Recent WHO guidelines for resource-limited settings recommend tenofovir in first-line antiretroviral therapy (ART) yet there are suggestions that patients receiving nevirapine with tenofovir have worse outcomes than those receiving efavirenz. We sought to compare outcomes among those taking nevirapine vs. efavirenz with tenofovir and lamivudine.
We analyzed data on ART naïve, non-pregnant patients, ≥ 18 years old without tuberculosis co-infection, initiating tenofovir with lamivudine and either nevirapine or efavirenz between April 1, 2010 and July 31, 2011 (when South Africa's public-sector use of tenofovir began) at Themba Lethu Clinic in South Africa. We measured virologic suppression (viral load <400 copies/ml), virologic failure (2 consecutive viral loads >1000 copies/ml), and attrition (death/loss to follow-up) all at 12 months after ART initiation. Modified Poisson regression with robust error estimation was used to estimate risk ratios (RR) and 95% confidence intervals (CI) for predictors of each outcome.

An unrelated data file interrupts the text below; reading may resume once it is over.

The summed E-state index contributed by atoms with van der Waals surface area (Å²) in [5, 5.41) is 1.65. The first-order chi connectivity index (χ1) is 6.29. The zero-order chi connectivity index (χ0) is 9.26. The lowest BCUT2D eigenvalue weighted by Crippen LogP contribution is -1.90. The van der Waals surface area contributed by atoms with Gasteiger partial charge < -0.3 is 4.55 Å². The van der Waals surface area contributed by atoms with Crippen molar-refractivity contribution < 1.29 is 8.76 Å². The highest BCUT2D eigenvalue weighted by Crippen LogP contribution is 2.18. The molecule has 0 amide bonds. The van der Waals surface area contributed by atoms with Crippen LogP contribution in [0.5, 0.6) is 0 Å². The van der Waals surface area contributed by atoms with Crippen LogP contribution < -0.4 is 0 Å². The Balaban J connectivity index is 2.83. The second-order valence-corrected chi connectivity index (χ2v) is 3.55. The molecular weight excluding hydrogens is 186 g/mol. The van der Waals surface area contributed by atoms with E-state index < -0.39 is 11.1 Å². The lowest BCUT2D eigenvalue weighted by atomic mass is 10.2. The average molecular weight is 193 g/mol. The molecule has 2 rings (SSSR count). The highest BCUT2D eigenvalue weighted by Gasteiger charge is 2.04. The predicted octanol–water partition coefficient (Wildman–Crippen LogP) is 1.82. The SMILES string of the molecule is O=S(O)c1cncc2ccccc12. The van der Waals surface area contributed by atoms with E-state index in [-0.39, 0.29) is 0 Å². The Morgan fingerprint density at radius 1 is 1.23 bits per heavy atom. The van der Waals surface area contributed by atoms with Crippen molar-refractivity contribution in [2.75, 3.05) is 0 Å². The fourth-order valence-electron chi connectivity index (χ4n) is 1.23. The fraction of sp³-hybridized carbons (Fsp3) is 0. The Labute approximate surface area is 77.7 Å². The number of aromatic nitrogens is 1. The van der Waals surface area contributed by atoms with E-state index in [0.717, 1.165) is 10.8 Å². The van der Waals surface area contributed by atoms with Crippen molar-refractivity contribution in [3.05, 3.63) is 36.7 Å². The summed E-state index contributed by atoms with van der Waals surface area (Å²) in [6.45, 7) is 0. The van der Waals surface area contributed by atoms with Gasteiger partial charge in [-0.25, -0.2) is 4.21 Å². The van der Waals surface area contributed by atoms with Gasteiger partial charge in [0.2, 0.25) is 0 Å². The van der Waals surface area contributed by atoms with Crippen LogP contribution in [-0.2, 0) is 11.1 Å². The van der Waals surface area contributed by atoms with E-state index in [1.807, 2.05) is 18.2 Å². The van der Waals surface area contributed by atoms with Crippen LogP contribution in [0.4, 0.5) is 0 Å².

2,254 patients were prescribed efavirenz, 131 nevirapine. Patients were followed a median (range) of 12.0 (0.1-12.0) person-months. 62.2% were female and median (IQR) age was 37.7 years (31.5-44.1). Patients prescribed efavirenz had similar initiating CD4 counts (median 132 for both regimens) but were somewhat more likely to be WHO Stage III or IV (39.6% vs. 33.6%) than those prescribed nevirapine. No difference in attrition was found (aRR: 0.83; 95% CI: 0.49-1.41). Among patients with ≥ 1 viral load within 1 year on ART, those prescribed nevirapine were as likely to reach virologic suppression (aRR: 0.97; 95% CI: 0.88-1.07) but more likely to experience virologic failure (aRR: 1.84; 95% CI: 1.02-3.31) than those prescribed efavirenz.
Our results support the notion that, among patients prescribed tenofovir and lamivudine, virologic failure is more common among those taking nevirapine than among those taking efavirenz. Longer-term follow up and larger studies will be needed to confirm this finding.